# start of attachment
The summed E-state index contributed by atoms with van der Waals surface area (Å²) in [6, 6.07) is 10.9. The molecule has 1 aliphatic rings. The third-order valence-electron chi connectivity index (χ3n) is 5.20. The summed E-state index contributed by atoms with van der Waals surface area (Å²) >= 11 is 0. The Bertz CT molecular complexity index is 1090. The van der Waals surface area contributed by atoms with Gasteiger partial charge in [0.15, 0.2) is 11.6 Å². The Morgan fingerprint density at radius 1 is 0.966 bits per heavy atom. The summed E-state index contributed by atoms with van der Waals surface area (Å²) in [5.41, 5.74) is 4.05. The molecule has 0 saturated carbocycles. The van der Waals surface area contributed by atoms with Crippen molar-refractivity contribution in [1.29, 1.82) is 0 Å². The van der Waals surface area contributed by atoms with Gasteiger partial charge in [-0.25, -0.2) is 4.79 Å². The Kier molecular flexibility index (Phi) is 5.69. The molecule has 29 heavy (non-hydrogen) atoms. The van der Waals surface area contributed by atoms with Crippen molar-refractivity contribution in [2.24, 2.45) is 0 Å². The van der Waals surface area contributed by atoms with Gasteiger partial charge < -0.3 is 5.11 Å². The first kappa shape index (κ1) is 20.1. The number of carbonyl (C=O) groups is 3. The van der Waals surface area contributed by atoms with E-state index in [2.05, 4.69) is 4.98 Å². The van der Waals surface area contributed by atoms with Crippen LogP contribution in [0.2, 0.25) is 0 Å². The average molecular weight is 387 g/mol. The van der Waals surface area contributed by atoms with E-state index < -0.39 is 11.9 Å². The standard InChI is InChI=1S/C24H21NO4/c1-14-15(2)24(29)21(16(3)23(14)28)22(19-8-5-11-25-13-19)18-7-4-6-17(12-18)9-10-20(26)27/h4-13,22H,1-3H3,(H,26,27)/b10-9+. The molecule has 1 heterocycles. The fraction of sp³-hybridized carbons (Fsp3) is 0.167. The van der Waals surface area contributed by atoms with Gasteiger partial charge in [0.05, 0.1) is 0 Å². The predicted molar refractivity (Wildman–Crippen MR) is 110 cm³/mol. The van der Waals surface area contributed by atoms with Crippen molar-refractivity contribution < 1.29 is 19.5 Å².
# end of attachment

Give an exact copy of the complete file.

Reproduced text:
The summed E-state index contributed by atoms with van der Waals surface area (Å²) in [6, 6.07) is 10.9. The molecule has 1 aliphatic rings. The third-order valence-electron chi connectivity index (χ3n) is 5.20. The summed E-state index contributed by atoms with van der Waals surface area (Å²) >= 11 is 0. The Bertz CT molecular complexity index is 1090. The van der Waals surface area contributed by atoms with Gasteiger partial charge in [0.15, 0.2) is 11.6 Å². The Morgan fingerprint density at radius 1 is 0.966 bits per heavy atom. The summed E-state index contributed by atoms with van der Waals surface area (Å²) in [5.41, 5.74) is 4.05. The molecule has 0 saturated carbocycles. The van der Waals surface area contributed by atoms with Crippen molar-refractivity contribution in [1.29, 1.82) is 0 Å². The van der Waals surface area contributed by atoms with Gasteiger partial charge in [-0.25, -0.2) is 4.79 Å². The Kier molecular flexibility index (Phi) is 5.69. The molecule has 29 heavy (non-hydrogen) atoms. The van der Waals surface area contributed by atoms with Crippen molar-refractivity contribution in [2.24, 2.45) is 0 Å². The van der Waals surface area contributed by atoms with Gasteiger partial charge < -0.3 is 5.11 Å². The first kappa shape index (κ1) is 20.1. The number of carbonyl (C=O) groups is 3. The van der Waals surface area contributed by atoms with E-state index in [2.05, 4.69) is 4.98 Å². The van der Waals surface area contributed by atoms with Crippen LogP contribution in [0.2, 0.25) is 0 Å². The average molecular weight is 387 g/mol. The van der Waals surface area contributed by atoms with E-state index < -0.39 is 11.9 Å². The standard InChI is InChI=1S/C24H21NO4/c1-14-15(2)24(29)21(16(3)23(14)28)22(19-8-5-11-25-13-19)18-7-4-6-17(12-18)9-10-20(26)27/h4-13,22H,1-3H3,(H,26,27)/b10-9+. The molecule has 1 heterocycles. The fraction of sp³-hybridized carbons (Fsp3) is 0.167. The van der Waals surface area contributed by atoms with Gasteiger partial charge in [0.05, 0.1) is 0 Å². The predicted molar refractivity (Wildman–Crippen MR) is 110 cm³/mol. The van der Waals surface area contributed by atoms with Crippen molar-refractivity contribution < 1.29 is 19.5 Å².